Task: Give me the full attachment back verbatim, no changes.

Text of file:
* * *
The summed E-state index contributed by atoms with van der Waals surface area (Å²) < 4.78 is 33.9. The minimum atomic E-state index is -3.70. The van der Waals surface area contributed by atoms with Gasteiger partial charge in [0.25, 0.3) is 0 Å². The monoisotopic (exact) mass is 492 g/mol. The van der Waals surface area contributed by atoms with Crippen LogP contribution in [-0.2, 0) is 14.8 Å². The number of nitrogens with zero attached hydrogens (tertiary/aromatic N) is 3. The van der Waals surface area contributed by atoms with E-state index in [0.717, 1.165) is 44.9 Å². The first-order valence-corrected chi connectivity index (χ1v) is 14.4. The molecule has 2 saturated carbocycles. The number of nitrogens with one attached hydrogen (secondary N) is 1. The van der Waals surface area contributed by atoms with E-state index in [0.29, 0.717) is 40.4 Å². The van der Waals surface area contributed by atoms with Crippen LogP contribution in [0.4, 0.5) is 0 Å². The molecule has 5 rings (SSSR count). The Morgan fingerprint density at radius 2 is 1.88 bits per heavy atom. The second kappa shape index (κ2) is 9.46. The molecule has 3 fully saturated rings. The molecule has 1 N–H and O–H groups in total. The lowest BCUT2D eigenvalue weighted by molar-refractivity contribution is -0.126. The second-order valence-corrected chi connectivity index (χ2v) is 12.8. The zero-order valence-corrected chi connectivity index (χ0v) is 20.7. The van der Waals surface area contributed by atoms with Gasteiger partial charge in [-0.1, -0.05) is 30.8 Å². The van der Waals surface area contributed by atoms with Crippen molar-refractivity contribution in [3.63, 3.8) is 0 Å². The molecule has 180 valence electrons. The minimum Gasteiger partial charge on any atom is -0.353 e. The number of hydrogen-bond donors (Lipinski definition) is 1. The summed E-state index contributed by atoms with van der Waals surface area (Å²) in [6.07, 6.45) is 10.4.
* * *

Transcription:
The summed E-state index contributed by atoms with van der Waals surface area (Å²) < 4.78 is 33.9. The minimum atomic E-state index is -3.70. The van der Waals surface area contributed by atoms with Gasteiger partial charge in [0.25, 0.3) is 0 Å². The monoisotopic (exact) mass is 492 g/mol. The van der Waals surface area contributed by atoms with Crippen LogP contribution in [-0.2, 0) is 14.8 Å². The number of nitrogens with zero attached hydrogens (tertiary/aromatic N) is 3. The van der Waals surface area contributed by atoms with E-state index in [0.717, 1.165) is 44.9 Å². The first-order valence-corrected chi connectivity index (χ1v) is 14.4. The molecule has 2 saturated carbocycles. The number of nitrogens with one attached hydrogen (secondary N) is 1. The van der Waals surface area contributed by atoms with E-state index in [0.29, 0.717) is 40.4 Å². The van der Waals surface area contributed by atoms with Crippen LogP contribution in [0.4, 0.5) is 0 Å². The molecule has 5 rings (SSSR count). The Morgan fingerprint density at radius 2 is 1.88 bits per heavy atom. The second kappa shape index (κ2) is 9.46. The molecule has 3 fully saturated rings. The molecule has 1 N–H and O–H groups in total. The lowest BCUT2D eigenvalue weighted by molar-refractivity contribution is -0.126. The second-order valence-corrected chi connectivity index (χ2v) is 12.8. The zero-order valence-corrected chi connectivity index (χ0v) is 20.7. The van der Waals surface area contributed by atoms with Gasteiger partial charge in [-0.1, -0.05) is 30.8 Å². The van der Waals surface area contributed by atoms with Crippen molar-refractivity contribution in [3.63, 3.8) is 0 Å². The molecule has 180 valence electrons. The minimum Gasteiger partial charge on any atom is -0.353 e. The number of hydrogen-bond donors (Lipinski definition) is 1. The summed E-state index contributed by atoms with van der Waals surface area (Å²) in [6.07, 6.45) is 10.4.